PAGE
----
|Throw Away Your Books, Rally in the Streets|
|Directed by||Shūji Terayama|
|Produced by||Eiko Kujō|
|Written by||Shūji Terayama|
|Music by||Ichirō Araki|
J. A. Seazer
|Edited by||Keiichi Uraoka|
Art Theatre Guild
Jinriki Hikōki Sha
|Distributed by||Art Theatre Guild|
Throw Away Your Books, Rally in the Streets(書を捨てよ町へ出ようSho o Suteyo Machi e Deyō) is a 1971 Japanese feature-length experimental drama film directed by Shūji Terayama. A metaphor for Japan's descent into materialism, it follows a young man's disillusionment with the world around him and his determination to achieve something in life while his family members are content with their poor social and economic standing. It was Terayama's first feature-length film.
Experimental film, experimental cinema or avant-garde cinema is a mode of filmmaking that rigorously re-evaluates cinematic conventions and explores non-narrative forms and alternatives to traditional narratives or methods of working. Many experimental films, particularly early ones, relate to arts in other disciplines: painting, dance, literature and poetry, or arise from research and development of new technical resources.
Shūji Terayama was an avant-garde Japanese poet, dramatist, writer, film director, and photographer. Many critics view him as one of the most productive and provocative creative artists to come out of Japan. He has been cited as an influence on various Japanese filmmakers from the 1970s onward.
The film won the grand prize at the San Remo Film Festival,and was voted the ninth best Japanese film of 1971 in the Kinema Junpo poll of film critics.
Kinema Junpo, commonly called Kinejun (キネ旬), is Japan's oldest film magazine and began publication in July 1919. It was first published three times a month, using the Japanese Jun (旬) system of dividing months into three parts, but the postwar Kinema Junpō has been published twice a month.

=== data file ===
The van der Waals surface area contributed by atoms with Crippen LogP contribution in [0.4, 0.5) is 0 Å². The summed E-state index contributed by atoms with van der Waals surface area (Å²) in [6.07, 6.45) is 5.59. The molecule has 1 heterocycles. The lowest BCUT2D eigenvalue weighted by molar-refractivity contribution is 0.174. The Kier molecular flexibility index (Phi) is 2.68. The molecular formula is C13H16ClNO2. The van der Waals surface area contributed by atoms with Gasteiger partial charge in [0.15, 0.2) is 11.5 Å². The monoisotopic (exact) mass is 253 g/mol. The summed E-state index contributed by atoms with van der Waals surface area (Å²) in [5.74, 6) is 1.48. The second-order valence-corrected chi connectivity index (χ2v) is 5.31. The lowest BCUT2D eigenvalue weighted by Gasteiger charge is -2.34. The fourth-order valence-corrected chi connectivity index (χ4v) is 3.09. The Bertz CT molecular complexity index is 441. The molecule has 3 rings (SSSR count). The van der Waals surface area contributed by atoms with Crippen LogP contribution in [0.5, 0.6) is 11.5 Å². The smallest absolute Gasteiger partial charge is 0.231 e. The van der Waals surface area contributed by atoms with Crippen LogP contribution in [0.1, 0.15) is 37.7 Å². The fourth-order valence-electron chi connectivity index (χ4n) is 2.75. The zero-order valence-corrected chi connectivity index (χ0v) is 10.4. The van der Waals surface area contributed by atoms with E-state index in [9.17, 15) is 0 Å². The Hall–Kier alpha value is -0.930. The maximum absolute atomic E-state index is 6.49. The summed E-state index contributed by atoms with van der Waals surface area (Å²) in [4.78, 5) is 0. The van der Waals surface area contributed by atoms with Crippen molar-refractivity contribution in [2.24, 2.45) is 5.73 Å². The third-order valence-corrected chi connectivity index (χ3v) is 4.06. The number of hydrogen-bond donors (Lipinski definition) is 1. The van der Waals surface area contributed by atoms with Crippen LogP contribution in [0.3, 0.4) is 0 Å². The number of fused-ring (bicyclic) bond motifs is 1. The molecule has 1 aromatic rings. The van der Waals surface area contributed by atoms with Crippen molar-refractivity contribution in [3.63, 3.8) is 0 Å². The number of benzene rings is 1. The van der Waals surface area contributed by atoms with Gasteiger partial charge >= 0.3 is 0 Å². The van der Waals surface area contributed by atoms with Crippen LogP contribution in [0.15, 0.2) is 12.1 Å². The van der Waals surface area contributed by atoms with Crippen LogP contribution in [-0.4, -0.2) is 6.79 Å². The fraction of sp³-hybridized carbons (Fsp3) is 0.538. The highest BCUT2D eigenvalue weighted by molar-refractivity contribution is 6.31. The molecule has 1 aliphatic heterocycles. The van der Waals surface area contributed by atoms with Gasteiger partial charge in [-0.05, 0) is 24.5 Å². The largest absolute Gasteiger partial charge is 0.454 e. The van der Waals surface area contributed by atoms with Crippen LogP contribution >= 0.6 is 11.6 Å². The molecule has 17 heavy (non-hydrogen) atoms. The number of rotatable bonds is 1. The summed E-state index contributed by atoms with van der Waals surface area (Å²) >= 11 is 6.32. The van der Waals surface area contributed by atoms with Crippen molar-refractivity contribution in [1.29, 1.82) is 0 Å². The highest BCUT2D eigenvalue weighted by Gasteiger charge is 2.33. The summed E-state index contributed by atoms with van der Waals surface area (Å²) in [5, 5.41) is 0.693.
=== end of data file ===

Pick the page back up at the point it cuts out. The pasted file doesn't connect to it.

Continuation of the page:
Kinji Fukasaku was a Japanese film director and screenwriter who rose to prominence for his association with the Japanese New Wave.
The Blue Ribbon Awards are film-specific prizes awarded solely by movie critics and writers in Tokyo, Japan.
The Japanese New Wave is a group of loosely-connected Japanese filmmakers during the late 1950s and into the 1970s. Although they did not make up a coherent movement, these artists shared a rejection of traditions and conventions of classical Japanese cinema in favor of more challenging works, both thematically and formally. Coming to the fore in a time of national social change and unrest, the films made in this wave dealt with taboo subject matter, including sexual violence, radicalism, youth culture and deliquency, Korean discrimination, and the aftermath of World War II. They also adopted more unorthodox and experimental approaches to composition, editing and narrative.